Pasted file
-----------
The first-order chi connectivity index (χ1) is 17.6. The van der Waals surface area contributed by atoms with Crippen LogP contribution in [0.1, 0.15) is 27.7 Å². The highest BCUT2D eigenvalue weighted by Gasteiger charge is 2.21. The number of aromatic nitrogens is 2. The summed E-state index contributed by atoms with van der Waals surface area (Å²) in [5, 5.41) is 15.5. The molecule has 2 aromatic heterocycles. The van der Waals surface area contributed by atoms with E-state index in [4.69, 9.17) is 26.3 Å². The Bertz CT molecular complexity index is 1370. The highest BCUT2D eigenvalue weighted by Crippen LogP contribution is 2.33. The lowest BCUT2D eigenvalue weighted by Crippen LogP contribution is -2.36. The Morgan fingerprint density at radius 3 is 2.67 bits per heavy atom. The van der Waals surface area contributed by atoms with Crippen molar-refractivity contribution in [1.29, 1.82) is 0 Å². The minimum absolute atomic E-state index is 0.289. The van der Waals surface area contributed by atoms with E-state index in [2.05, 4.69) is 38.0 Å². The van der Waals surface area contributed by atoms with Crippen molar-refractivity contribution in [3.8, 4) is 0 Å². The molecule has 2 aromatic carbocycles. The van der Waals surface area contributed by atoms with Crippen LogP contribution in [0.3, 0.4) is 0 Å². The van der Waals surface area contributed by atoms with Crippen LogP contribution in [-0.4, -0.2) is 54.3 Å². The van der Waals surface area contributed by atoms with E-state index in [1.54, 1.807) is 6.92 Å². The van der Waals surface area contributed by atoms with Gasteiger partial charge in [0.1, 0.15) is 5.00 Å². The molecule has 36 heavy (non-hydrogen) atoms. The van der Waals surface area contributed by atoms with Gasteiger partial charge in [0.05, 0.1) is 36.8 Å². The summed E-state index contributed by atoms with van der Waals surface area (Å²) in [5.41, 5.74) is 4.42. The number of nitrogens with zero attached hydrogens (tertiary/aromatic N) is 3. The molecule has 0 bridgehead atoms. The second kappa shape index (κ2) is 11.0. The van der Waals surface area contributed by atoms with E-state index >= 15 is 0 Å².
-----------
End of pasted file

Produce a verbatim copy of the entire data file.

The first-order chi connectivity index (χ1) is 17.6. The van der Waals surface area contributed by atoms with Crippen LogP contribution in [0.1, 0.15) is 27.7 Å². The highest BCUT2D eigenvalue weighted by Gasteiger charge is 2.21. The number of aromatic nitrogens is 2. The summed E-state index contributed by atoms with van der Waals surface area (Å²) in [5, 5.41) is 15.5. The molecule has 2 aromatic heterocycles. The van der Waals surface area contributed by atoms with E-state index in [4.69, 9.17) is 26.3 Å². The Bertz CT molecular complexity index is 1370. The highest BCUT2D eigenvalue weighted by Crippen LogP contribution is 2.33. The lowest BCUT2D eigenvalue weighted by Crippen LogP contribution is -2.36. The Morgan fingerprint density at radius 3 is 2.67 bits per heavy atom. The van der Waals surface area contributed by atoms with Crippen molar-refractivity contribution in [1.29, 1.82) is 0 Å². The minimum absolute atomic E-state index is 0.289. The van der Waals surface area contributed by atoms with E-state index in [2.05, 4.69) is 38.0 Å². The van der Waals surface area contributed by atoms with Crippen molar-refractivity contribution in [3.8, 4) is 0 Å². The molecule has 2 aromatic carbocycles. The van der Waals surface area contributed by atoms with Crippen LogP contribution in [0.3, 0.4) is 0 Å². The van der Waals surface area contributed by atoms with Crippen LogP contribution in [-0.4, -0.2) is 54.3 Å². The van der Waals surface area contributed by atoms with E-state index in [1.54, 1.807) is 6.92 Å². The van der Waals surface area contributed by atoms with Gasteiger partial charge in [0.1, 0.15) is 5.00 Å². The molecule has 36 heavy (non-hydrogen) atoms. The van der Waals surface area contributed by atoms with Gasteiger partial charge in [0.05, 0.1) is 36.8 Å². The summed E-state index contributed by atoms with van der Waals surface area (Å²) in [5.41, 5.74) is 4.42. The number of nitrogens with zero attached hydrogens (tertiary/aromatic N) is 3. The molecule has 0 bridgehead atoms. The second kappa shape index (κ2) is 11.0. The van der Waals surface area contributed by atoms with E-state index >= 15 is 0 Å².